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    1 - Use an indoor kennel

    1 - Use an indoor kennel

    There are many advantages to giving your puppy or dog his own safe space to settle for short periods of time. Aside from the obvious benefits for him when he is at home, at some time in his life he may need to be admitted to a veterinary center and have to spend time in a recovery kennel. If he has been trained to settle in an indoor kennel, he is much less likely to be distressed by confinement at the vets.

    If you go away from home with your dog, the indoor kennel or crate can be taken with you. It will provide somewhere familiar for your dog to settle. When staying with relatives you can be sure he will not cause a family rift by trashing their home if he is left unattended for short periods. Hotels and guest houses cannot allow dogs into their dining rooms and there will be a huge additional expense if he damages your room while you are eating – a crate will give you peace of mind so you can enjoy your meals. Leaving a dog in the car during the winter or summer months is not an option. Children who live with dogs need boundaries too and can learn to stay away from the dog when he is resting in his kennel, whether the door is open or closed.

    Use it wisely

    Please bear in mind that while it is reasonable to expect a dog to sleep through the night in an indoor kennel, it is not appropriate to shut him in such a small space for long periods during the day. To become a happy and well-rounded individual it is vital that he is not isolated or confined like this. A dog should also see the indoor kennel as his safe space where good things happen, not a prison where he is dumped when his owner seems angry with him for some inexplicable reason (dogs don’t always understand our logic,). Ensure that he always has access to water when he is in his crate.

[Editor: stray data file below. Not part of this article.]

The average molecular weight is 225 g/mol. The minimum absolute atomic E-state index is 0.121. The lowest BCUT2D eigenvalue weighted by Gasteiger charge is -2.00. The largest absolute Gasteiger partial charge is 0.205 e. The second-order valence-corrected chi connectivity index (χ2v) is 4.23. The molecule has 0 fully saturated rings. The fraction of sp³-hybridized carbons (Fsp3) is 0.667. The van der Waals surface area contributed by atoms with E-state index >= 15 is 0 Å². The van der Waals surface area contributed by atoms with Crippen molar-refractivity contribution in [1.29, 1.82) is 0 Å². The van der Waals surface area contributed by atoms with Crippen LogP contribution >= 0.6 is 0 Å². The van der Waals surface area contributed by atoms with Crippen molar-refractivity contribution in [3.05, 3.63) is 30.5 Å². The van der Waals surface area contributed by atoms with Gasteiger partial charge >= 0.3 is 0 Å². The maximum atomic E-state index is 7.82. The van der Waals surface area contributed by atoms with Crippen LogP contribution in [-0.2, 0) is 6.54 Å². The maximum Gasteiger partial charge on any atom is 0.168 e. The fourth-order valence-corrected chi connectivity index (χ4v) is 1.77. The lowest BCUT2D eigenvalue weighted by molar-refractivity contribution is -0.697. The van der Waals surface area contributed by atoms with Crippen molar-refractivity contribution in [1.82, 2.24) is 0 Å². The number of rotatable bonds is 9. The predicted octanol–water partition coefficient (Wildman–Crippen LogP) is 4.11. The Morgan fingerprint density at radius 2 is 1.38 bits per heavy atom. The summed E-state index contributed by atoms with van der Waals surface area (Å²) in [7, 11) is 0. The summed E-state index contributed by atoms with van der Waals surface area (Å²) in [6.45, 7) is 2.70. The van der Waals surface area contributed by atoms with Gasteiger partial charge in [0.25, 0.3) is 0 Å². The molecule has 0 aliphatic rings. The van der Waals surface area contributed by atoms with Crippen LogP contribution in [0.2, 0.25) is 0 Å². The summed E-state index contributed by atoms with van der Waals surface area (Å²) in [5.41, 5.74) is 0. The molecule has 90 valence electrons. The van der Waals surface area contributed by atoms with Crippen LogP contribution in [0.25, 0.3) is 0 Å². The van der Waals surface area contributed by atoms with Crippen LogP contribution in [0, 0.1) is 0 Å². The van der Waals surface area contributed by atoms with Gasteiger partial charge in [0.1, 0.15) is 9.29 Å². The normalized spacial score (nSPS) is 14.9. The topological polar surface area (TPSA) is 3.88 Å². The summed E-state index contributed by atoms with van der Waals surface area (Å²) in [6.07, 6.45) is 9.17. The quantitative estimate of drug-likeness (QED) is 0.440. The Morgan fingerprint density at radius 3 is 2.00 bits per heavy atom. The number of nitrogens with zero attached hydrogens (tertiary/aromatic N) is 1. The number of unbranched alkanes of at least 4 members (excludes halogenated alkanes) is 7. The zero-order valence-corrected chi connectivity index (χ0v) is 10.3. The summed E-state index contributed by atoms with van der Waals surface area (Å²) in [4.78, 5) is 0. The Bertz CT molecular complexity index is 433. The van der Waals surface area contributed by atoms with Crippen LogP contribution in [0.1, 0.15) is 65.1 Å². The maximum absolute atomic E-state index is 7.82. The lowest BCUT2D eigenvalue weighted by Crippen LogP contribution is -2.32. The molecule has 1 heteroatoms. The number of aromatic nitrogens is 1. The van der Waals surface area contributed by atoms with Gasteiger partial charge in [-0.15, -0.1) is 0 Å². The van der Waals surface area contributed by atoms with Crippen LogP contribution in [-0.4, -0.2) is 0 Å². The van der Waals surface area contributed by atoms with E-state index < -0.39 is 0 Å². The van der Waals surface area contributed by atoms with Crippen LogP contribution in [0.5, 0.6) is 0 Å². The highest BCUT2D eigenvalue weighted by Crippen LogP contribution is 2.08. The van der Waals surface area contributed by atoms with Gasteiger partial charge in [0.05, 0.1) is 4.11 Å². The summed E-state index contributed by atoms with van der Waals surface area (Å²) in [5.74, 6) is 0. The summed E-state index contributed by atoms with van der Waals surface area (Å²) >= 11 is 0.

Crate training helps to keep puppies safe. A yummy bone or stuffed Kong™ in your dog’s den is a much better alternative to chewing on electrical cables

    When your dog is getting tired, encourage him into the kennel but leave the door ajar

    Cookie has settled in her crate and is munching happily

    Introducing the indoor kennel

    1. Place your dog’s bed or bedding in the crate or kennel and feed him some of his meals in it too. When your dog has been active and is becoming tired, encourage him into the kennel with a stuffed Kong™ or chew toy but leave the door ajar. At this stage the only place you should give him exciting things to chew is in the indoor kennel.
    2. When your dog is happy to go into the kennel, begin to close the door to confine him for short periods. Make sure he has something to chew on.

    For reluctant dogs

    1. If your dog really seems to hate the kennel and won’t go in even for his dinner, put a small amount of really tasty food into his food bowl and place the bowl in the kennel. Close the door to keep him out.
    2. When he is desperate to get in to the food just open the door, make no attempt to close the door behind him.
    3. Repeat until your dog is happy to go in and out of the kennel and con dent enough to settle down with a chew or toy. It should then be possible to close the door for short periods, if necessary.

    Cookie is just desperate to get in to those treats!

    From 100 Ways to Train the Perfect Dog, Copyright by Sarah Fisher, licensed through ContentOro, Inc and used by arrangement with D & C

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